When you think of digital transformation and the adoption of agile methodologies, the government probably isn’t the first thing that comes to mind. In reality, the two are fuelled in part by the government’s core mandate to create value and a better life for Canadians. The problem is that the current state of affairs is no longer sustainable.

The Canadian government supports the IT requirements of various departments through its Shared Services model, but remembering who the actual client is can get a little messy. Is it the department, or the tax-paying public? Agile is all about focus, and a government moving toward digital transformation needs leadership that remembers the who and the why.

2. Admit that you don’t know everything

The current state of government projects has everyone making assumptions. And you know what happens when you assume, right?

Today, the practice is to create reams and reams of documents up front, collecting information that outlines what’s known, what’s unknown but can be known, and an acknowledgement of the things that “we don’t know that we don’t know.” Well, this is where a vendor comes in, and why the government runs into challenges. It takes two to three years to publish these assumptive documents—heck, you’re writing books—that go to tender and uncover requirements and architectures. You’ve spent a pile of money already, and you’re still just making assumptions about what’ll happen during implementation.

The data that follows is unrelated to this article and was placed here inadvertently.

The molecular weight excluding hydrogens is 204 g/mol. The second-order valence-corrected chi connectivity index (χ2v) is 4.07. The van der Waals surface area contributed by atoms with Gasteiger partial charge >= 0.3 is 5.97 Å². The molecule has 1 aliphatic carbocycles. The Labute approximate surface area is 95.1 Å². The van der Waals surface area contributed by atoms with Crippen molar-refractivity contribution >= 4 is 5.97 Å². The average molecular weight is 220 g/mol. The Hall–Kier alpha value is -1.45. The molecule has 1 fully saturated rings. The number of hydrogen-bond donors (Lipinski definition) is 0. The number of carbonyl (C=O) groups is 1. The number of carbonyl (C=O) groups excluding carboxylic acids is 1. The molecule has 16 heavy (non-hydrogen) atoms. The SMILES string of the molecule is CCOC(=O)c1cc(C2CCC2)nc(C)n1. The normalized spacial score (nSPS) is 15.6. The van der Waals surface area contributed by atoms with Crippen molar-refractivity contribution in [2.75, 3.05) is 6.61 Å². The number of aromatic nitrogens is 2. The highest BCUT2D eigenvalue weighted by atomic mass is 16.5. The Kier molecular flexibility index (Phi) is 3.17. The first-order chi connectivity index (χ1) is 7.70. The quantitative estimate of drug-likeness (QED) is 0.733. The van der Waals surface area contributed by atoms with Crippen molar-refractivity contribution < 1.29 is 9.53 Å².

Embrace the chaos of not knowing everything. The honesty will set your team up for greater success, unhindered by delusions of absolute control. Speaking of which…

3. Accept that you’re no longer in control

So, the RFP goes out and the contract is awarded to a vendor. RFPs are indicative, and the awarded contract is full of numbers. That’s when we run into what we didn’t know we didn’t know.

Any complex project—IT or otherwise—isn’t getting validated until after the contract is awarded to the vendor. More often than not, we realize what we really want is a capability that didn’t exactly occur to us during the three years we were writing assumptive documentation. Now, we’re no longer in a position to negotiate. At this point, the vendor is managing your world—and you’re just living in it.

The current process is designed to reduce risk, but everyone’s secretly sweating it out, because not having validation is the riskiest approach of all. And that’s the problem the government is trying to solve with agile.

4. Know that culture shock is real

Ironically, agile runs contrary to the massive undertaking of digital transformation. Agile’s about small change, and the opportunity to evolve—not rapidly transform—into a more agile organization. It gives you adaptability.